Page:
This one was a crazy disaster. My mind wasn't on what I was doing and there was no way this was going to turn out well. A spoon, skewer, and even a drinking straw all contributed to this mess. I like the scent. Even the ending look isn't bad. Those clumps of titanium dioxide spread throughout the soap sure didn't improve anything, though.

I like to scent my soaps. But, I was running out of scents that didn't discolor or accelerate. Yet, I had a drive to get another teardrop right.

Seriously?! Gaaaaaa!!!
This accelerated to the point where I was plopping the batter into the mold. I'm not unhappy with it, its just not what I planned darnit! I'm not loving the air pockets. But, its soap. It'll clean. Moving on.

I will say that I did love the tops on these. I guess there's one good thing about thick batter!

 I was just so done with this challenge by this time. But, stubborn as I am, I thought I'd give it one last try.

This was it. This one was going to go down in the hall of soapy fame as the most wonderful teardrop soap EVER!! I changed up the recipe, again, and this time it really was very looooong to trace. I used only activated charcoal and titanium dioxide (strained of any clumps), and no scent.

This was going to be fabulous. I could feel it in my bones...


I laughed. My beautiful, symmetrical, smooth teardrops look more like sad deflated balloons. Oh well. I did like the tops.

I can honestly say I gave it a shot. I think at the end I came close and a try or two more and I may have it. It just won't be now.

The good thing about soap making is that the design "flops" are still usable as fabulous hand crafted soap. These will bless my friends and church family once they are done curing.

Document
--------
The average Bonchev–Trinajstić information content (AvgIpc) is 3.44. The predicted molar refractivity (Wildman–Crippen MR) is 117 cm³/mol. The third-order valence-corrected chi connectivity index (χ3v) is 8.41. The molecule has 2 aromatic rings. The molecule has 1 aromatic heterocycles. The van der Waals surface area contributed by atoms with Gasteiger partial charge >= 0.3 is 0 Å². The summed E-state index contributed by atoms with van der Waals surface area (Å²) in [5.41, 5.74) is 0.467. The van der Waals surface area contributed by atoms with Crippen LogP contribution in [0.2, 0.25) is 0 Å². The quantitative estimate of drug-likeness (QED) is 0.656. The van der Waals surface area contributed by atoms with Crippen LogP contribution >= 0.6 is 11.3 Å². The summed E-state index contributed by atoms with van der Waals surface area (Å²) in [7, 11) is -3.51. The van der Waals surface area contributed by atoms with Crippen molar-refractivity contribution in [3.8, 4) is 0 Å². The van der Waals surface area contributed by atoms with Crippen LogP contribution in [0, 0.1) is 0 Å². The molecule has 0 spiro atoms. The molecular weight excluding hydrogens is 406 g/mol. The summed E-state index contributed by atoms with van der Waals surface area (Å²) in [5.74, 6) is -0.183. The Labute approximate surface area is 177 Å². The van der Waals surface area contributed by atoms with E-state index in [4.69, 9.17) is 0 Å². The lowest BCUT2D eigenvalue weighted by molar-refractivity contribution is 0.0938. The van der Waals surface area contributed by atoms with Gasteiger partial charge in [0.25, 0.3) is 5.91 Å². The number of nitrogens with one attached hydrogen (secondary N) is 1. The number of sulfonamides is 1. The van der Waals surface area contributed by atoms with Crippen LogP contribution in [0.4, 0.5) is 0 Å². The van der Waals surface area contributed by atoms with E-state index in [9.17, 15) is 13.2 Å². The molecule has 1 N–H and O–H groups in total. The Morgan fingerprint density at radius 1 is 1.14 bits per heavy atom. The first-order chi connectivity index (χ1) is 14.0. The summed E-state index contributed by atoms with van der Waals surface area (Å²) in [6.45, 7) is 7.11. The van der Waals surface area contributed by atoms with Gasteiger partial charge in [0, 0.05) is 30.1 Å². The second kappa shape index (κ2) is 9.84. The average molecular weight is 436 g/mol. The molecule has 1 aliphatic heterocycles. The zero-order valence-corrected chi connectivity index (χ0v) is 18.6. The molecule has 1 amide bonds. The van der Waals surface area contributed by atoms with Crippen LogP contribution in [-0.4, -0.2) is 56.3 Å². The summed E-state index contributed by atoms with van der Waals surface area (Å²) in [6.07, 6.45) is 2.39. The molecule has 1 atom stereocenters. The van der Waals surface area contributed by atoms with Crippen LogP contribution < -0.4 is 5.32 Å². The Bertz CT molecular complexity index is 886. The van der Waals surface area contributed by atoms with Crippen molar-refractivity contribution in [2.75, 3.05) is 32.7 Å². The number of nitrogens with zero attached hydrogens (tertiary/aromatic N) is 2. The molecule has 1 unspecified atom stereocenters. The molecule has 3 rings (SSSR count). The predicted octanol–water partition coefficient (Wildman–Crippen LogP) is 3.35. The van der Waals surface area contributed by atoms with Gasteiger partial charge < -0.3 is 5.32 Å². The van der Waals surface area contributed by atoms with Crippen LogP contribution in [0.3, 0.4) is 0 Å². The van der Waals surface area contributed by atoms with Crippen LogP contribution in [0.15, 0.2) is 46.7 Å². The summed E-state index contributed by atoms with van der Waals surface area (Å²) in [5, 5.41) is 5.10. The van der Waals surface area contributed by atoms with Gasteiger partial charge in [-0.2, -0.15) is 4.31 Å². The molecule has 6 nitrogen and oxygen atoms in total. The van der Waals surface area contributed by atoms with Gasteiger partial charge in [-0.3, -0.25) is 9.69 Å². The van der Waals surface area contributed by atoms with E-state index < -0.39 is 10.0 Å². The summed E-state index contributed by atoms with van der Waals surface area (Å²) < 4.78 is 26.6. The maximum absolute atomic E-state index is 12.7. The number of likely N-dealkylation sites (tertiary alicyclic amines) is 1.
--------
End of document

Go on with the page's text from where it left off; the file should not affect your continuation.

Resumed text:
With my stick blender in hand and a respectful awe, I salute those of you who came away with soaps that clearly show a teardrop (and not just something a well-meaning husband will humm and say, "Yeah...I guess I can see it.")

Thank you again, Amy Warden, for the fun of a challenge!


Thursday, May 5, 2016

Why I Don't Sell My Soaps

I think with any hobby, part of the fun is creating something wonderful. And, when that happens, sharing it with others. There have been a few times that I have shared pictures of my soaps on Face Book or with the Soap Challenge and then been contacted afterward asking if I would sell my soaps. I am flattered and honored that anyone would think what I created would be worth purchasing.

I truly and honestly hope I don't offend anyone with my answer, but I do not sell my soaps at this time.
Here's why.

1. I'm too busy. This was the year I just couldn't say no to requests for volunteers and help. I have been overwhelmed with keeping up with my oldest child's extra curricular schedule, homeschooling my two younger children, taking care of a home that is determined to fall apart, being a loving and supportive wife and family member, and taking on leadership positions in two different organizations. Starting a soap business just isn't in me. It likely won't be for a while. For now, I am quite content making my small batches of soap and experimenting on my own time without making commitments of production or marketing or trying to manage a business and keep it afloat.